The word was used in the Casino de Paris revue that followed the war: Paris Qui Jazz starred Mistinguett and Chevalier, with a few songs by George Gershwin. Meanwhile, in the basement nightclub a genuine black jazz band was entertaining the customers. Jacques-Charles and Leon Volterra were wide open to anything novel and commercial from overseas.

        But La Miss, sensitive to attention to rank outsiders, called on her producers to come up with something typically Parisian for her to sing in this “jazz” revue. That summer of 1919 Mistinguett and Maurice holidayed on the Normandy coast, closely trailed by Jacques-Charles and two of his house writers—composer Maurice Yvain and lyricist Albert Willemetz. Harking back to the days of the macho Apache dance the revue men came up with “Mon Homme”— about a tough guy who, the singer admits, isn’t good, isn’t true and, what’s more, he beats her too. “What can I do?” But she loves him—“Oh, my God!”. The sheet music announces it’s a “Fox Trot Song”, going on to add it’s also  “Moderato de Schottische Espagnole”. So here we have the American ragtime dance remembering that 19th century jog trot so beloved of the French, with some Spanish tinge thrown in for good measure.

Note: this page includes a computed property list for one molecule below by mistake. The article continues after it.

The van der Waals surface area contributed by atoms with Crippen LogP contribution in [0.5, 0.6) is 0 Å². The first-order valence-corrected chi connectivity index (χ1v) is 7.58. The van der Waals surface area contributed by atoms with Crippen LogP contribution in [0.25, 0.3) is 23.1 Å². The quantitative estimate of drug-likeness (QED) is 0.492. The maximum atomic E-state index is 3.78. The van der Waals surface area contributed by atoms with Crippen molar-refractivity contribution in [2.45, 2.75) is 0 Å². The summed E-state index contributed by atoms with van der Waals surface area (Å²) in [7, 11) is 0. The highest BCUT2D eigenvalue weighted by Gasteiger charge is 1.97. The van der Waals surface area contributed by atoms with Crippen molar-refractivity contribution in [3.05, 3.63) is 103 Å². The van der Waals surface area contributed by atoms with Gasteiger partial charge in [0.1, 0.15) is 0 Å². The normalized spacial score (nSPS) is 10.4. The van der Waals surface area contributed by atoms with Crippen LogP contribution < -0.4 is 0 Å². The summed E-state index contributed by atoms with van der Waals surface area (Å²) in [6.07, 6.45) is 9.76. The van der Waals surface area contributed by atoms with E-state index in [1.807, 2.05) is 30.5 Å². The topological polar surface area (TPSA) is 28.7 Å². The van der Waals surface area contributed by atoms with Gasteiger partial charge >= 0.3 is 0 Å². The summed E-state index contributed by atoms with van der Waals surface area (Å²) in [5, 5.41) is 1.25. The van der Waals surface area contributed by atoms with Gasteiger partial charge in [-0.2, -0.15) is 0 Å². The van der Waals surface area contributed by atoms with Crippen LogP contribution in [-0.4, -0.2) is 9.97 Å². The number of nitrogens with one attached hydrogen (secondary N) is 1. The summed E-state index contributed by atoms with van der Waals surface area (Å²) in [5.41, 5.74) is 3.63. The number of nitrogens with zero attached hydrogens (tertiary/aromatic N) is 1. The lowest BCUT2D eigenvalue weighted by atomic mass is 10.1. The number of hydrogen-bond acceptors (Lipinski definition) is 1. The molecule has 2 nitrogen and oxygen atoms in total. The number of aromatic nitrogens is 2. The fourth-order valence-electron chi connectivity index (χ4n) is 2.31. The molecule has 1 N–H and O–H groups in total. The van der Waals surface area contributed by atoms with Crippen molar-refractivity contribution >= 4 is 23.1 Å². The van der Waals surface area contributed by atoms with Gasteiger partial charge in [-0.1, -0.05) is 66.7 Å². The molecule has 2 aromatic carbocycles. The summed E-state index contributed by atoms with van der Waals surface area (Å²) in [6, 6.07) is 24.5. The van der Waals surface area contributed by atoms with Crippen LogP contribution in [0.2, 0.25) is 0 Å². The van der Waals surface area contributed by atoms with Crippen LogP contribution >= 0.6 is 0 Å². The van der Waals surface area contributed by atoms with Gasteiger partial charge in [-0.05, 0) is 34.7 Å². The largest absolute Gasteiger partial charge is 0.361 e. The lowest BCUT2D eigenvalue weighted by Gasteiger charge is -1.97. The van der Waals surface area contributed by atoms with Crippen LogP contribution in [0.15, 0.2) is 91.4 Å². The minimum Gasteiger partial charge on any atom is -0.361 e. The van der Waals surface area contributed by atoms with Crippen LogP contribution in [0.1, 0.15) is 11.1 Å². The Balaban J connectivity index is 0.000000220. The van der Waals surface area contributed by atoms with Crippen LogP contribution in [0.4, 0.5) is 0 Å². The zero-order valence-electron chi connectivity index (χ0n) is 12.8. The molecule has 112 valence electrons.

The song was to have international appeal. A hit for Misinguett in Paris Qui Jazz, it went on to score in the Ziegfeld Follies as “My Man”, interpreted by Fanny Brice. The torch song flame had been lit. A melancholy train of female sufferer-singers would carry that torch into the 1930s and further.